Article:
Literature and its interpretation 9783111341941, 9789027933874

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Literature and its interpretation
 9783111341941, 9789027933874

Table of contents :
CONTENTS
THE RUSSIAN FORMALIST SCHOOL
THE PRAGUE SCHOOL
THE NEW CRITICISM
PHENOMENOLOGY AND LITERARY CRITICISM
THE SOCIOLOGICAL APPROACH TO LITERATURE

Citation preview

DE PROPRIETATIBUS LITTERARUM edenda curat

C. H. VAN SCHOONEVELD Indiana

University

Series Minor, 24

LITERATURE AND ITS INTERPRETATION edited by

LAJOS NYÎRÔ

MOUTON PUBLISHERS THE H A G U E • PARIS • N E W Y O R K

ISBN 90 279 3387 1 (Mouton) © Copyright 1979 • Akademiai Kiad6 • Budapest No part of this book may be translated or reproduced in any form, by print, photoprint, microfilm, or any other means, without written permission from the publishers.

Translated by S. SIMON

Joint publication of MOUTON PUBLISHERS-THE HAGUE and AKADEMIAI K I A D 6 • BUDAPEST Printed in Hungary

CONTENTS Lajos Nyiro, The Russian Formalist School

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Historical survey 9 — The Russian Formalists' views on literary theory 28 — Summary 65

Laszlo Sziklay, The Prague School

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Its birth and place in Czech cultural history 71 — The connection of literary studies and contemporary poetry 73 — The Praguians and the Russian Formalists 74 — The functions of language 75 — The German precedents 78 — The most important theses of the Prague School 81 — The linguistic and prosodic approach to the work of art 83 — Structure and semantic gesture 83 — The modernity of poetry 86 — The aesthetic function of the work of art 93 — The problem of literary periods, the immanent development of literature 95 — Periodization and the genesis of the literary work 95 — From structuralist poetics to structuralist aesthetics and philosophy of art 96 — Mukarovsky's one-sidedness 103 — National literatures and the comparative method 106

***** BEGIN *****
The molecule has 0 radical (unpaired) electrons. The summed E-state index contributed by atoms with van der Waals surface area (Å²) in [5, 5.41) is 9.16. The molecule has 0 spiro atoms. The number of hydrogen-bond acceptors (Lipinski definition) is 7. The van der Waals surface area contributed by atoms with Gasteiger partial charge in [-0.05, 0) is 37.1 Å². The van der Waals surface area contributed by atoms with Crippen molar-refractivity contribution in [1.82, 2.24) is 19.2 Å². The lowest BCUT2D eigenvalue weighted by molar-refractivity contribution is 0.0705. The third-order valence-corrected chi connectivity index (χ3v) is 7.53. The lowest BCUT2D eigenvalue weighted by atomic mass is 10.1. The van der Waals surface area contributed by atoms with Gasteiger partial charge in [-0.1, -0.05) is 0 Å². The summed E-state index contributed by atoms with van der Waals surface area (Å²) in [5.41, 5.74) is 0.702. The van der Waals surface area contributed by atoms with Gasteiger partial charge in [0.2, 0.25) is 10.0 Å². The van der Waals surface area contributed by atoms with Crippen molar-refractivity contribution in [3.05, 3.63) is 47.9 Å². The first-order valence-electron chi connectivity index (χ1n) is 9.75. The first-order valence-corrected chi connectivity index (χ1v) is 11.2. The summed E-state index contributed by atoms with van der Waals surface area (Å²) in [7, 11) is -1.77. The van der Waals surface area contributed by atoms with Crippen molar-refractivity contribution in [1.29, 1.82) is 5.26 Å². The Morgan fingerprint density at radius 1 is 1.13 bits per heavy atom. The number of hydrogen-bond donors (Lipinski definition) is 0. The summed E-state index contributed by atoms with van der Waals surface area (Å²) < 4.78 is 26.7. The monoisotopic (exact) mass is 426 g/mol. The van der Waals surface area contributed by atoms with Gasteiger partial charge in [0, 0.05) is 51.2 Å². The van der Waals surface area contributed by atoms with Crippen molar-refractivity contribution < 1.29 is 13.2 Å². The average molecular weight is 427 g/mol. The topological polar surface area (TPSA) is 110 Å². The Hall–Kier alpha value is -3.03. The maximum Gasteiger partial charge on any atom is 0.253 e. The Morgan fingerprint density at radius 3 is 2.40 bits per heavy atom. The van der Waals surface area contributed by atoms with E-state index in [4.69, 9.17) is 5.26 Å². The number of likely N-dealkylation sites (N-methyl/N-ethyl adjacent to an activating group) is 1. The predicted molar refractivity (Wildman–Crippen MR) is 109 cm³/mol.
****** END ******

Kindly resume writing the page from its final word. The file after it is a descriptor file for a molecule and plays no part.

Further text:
Jozsef Szili, The New Criticism Poetry as cognition and as structure — the views of Ransom, Tate and Brooks 115 — Fugitivism, Agrarianism and New Criticism 118 — Ransom, Tate and Brooks on poetry as cognition 129 — Contextualist models of the work of art 139

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Gyorgy M . Vajda, Phenomenology and Literary Criticism . . 163 Introduction 165 Phenomenological concepts 166 — Variants of the phenomenological approach to literature 171 — The methodological principles of the phenomenological analysis of the literary work 198 - Epilogue in 1977 222 Karoly Varga, The Sociological Approach to L i t e r a t u r e . . . . Definition 233 — The forerunners of the sociological approach to literature 238 — The problems of the sociological approach to literature 251 — The significance of the sociological approach to literature in the development of the theory of literature 294

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LAJOS N Y f R O

THE RUSSIAN FORMALIST SCHOOL